1. Stephen W. Kercel (2008). New Physical Foundations for Cognitive Science. Journal of Mind and Behavior 29 (1-2):159-193.
    Why should the subject of physics arise in a paper ostensibly concerned with cognitive science and evolutionary biology? If we were advocating a new physics of life and mind simply because we cannot devise an explanation of brain function within the framework of conventional physics, it would appear to reveal a fundamental flaw in the paradigm that we are discussing. If cognition is a biological process, and if biology is ultimately reducible to physics, should not physics be sufficient to entail (...)
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  2. A. H. Louie & Stephen W. Kercel (2007). Topology and Life Redux: Robert Rosen's Relational Diagrams of Living Systems. [REVIEW] Axiomathes 17 (2):109-136.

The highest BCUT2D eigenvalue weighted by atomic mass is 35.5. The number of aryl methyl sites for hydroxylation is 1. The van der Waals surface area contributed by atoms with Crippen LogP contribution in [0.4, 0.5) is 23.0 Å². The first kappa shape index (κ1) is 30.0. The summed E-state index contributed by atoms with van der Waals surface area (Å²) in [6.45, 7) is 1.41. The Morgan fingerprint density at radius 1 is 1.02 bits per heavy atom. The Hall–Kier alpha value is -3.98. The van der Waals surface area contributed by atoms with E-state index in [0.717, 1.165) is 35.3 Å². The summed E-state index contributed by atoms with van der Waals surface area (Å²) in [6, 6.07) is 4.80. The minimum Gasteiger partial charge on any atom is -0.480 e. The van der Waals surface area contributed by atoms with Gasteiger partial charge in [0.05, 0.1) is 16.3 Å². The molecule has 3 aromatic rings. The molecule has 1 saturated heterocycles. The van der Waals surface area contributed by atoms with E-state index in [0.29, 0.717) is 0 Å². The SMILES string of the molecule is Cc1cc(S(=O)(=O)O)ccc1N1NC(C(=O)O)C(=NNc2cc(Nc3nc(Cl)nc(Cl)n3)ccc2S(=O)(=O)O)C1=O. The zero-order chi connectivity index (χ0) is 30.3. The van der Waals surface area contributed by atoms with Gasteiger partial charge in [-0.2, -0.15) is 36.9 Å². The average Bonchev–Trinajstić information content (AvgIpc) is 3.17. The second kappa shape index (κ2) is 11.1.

Algebraic/topological descriptions of living processes are indispensable to the understanding of both biological and cognitive functions. This paper presents a fundamental algebraic description of living/cognitive processes and exposes its inherent ambiguity. Since ambiguity is forbidden to computation, no computational description can lend insight to inherently ambiguous processes. The impredicativity of these models is not a flaw, but is, rather, their strength. It enables us to reason with ambiguous mathematical representations of ambiguous natural processes. The noncomputability of these structures means computerized (...)
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  3. Paul Bach-Y.-Rita & Stephen W. Kercel (2003). Sensory Substitution and the Human–Machine Interface. Trends in Cognitive Sciences 7 (12):541-546.
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